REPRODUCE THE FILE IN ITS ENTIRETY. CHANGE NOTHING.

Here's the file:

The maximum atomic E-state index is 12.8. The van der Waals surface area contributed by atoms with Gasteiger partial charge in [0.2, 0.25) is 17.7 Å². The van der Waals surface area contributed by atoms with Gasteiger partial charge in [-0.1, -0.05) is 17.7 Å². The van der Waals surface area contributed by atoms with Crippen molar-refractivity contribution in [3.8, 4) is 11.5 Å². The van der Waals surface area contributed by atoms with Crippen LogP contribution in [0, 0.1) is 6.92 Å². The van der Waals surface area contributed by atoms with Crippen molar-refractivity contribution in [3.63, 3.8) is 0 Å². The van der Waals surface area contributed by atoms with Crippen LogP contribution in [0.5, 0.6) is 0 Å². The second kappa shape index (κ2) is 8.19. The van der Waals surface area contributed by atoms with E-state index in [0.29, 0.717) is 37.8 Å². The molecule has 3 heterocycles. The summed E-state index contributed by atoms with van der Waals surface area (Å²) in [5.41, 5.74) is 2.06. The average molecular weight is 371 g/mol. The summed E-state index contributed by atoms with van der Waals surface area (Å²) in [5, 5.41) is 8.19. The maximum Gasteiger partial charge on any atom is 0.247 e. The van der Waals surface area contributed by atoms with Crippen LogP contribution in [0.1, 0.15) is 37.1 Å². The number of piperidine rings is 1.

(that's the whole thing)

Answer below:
The maximum atomic E-state index is 12.8. The van der Waals surface area contributed by atoms with Gasteiger partial charge in [0.2, 0.25) is 17.7 Å². The van der Waals surface area contributed by atoms with Gasteiger partial charge in [-0.1, -0.05) is 17.7 Å². The van der Waals surface area contributed by atoms with Crippen molar-refractivity contribution in [3.8, 4) is 11.5 Å². The van der Waals surface area contributed by atoms with Crippen LogP contribution in [0, 0.1) is 6.92 Å². The van der Waals surface area contributed by atoms with Crippen molar-refractivity contribution in [3.63, 3.8) is 0 Å². The van der Waals surface area contributed by atoms with Crippen LogP contribution in [0.5, 0.6) is 0 Å². The second kappa shape index (κ2) is 8.19. The van der Waals surface area contributed by atoms with E-state index in [0.29, 0.717) is 37.8 Å². The molecule has 3 heterocycles. The summed E-state index contributed by atoms with van der Waals surface area (Å²) in [5.41, 5.74) is 2.06. The average molecular weight is 371 g/mol. The summed E-state index contributed by atoms with van der Waals surface area (Å²) in [5, 5.41) is 8.19. The maximum Gasteiger partial charge on any atom is 0.247 e. The van der Waals surface area contributed by atoms with Crippen LogP contribution in [0.1, 0.15) is 37.1 Å². The number of piperidine rings is 1.